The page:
When I worked in an orphanage a boy
came to harvest sugar cane in what
he’d worn to work the street at a beach resort.
His bunkmates picked up volcanic rock
I later learned geologists call scoria—a word
whose root gives us slag, drek
and excrement. At the field’s edge,
they stoned him. I see his diminishing blue,
still, the turbulence of his dress as he ran.
Out of jealousy or boredom they
also killed each other’s adopted strays.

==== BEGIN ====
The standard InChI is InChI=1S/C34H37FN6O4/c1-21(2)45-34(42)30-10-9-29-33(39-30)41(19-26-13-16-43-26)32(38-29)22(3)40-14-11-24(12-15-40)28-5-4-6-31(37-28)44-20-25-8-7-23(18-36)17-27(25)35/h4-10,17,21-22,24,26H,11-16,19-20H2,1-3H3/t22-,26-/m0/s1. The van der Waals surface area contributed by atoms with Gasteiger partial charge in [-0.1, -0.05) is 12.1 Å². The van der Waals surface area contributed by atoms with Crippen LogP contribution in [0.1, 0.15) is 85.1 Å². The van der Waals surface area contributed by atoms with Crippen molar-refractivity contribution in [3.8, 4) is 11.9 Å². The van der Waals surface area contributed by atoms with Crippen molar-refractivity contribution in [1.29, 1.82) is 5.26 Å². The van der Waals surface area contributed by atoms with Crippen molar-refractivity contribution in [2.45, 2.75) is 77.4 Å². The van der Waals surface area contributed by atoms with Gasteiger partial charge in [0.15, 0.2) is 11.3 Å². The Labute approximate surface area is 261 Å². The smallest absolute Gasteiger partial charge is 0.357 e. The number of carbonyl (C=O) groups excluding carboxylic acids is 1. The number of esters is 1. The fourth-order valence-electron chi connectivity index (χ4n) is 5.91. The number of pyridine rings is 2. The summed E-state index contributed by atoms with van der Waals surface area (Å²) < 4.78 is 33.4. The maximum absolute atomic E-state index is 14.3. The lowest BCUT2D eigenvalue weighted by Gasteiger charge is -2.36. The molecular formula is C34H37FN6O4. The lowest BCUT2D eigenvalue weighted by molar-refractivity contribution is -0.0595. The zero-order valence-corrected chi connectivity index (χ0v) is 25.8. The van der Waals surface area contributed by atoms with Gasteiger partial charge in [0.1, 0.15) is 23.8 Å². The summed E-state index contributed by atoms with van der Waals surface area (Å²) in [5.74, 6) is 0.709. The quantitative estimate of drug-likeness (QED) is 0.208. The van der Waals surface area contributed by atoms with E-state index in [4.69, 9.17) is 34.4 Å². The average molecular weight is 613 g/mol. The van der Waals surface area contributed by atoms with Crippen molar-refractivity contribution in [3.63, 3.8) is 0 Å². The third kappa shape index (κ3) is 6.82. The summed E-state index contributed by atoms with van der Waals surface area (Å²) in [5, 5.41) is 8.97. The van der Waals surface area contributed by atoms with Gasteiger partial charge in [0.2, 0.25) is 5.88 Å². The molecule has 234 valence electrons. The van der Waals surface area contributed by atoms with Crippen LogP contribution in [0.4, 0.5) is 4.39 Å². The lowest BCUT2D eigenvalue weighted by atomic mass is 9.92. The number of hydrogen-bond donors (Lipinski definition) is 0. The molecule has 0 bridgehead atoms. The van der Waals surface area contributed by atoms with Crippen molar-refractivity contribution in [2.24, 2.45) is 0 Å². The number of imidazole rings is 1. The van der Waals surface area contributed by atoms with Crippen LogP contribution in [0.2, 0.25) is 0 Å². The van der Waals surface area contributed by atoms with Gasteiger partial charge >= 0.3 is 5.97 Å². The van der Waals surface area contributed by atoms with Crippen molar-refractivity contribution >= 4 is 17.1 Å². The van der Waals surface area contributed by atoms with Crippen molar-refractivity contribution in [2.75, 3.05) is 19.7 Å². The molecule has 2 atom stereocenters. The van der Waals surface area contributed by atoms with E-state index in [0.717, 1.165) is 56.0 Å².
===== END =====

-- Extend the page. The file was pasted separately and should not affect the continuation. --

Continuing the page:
Then, I didn’t know what it was to wake
in a woman’s bed and enter the world
sure her touch must show on my skin.


Naomi Mulvihill

NAOMI MULVIHILL is a Poetry Fellow at the Provincetown Fine Arts Work Center. Her poems have been published or are forthcoming in CutBank, New Orleans Review, Iron Horse Literary Review and others.

Latest posts by Naomi Mulvihill (see all)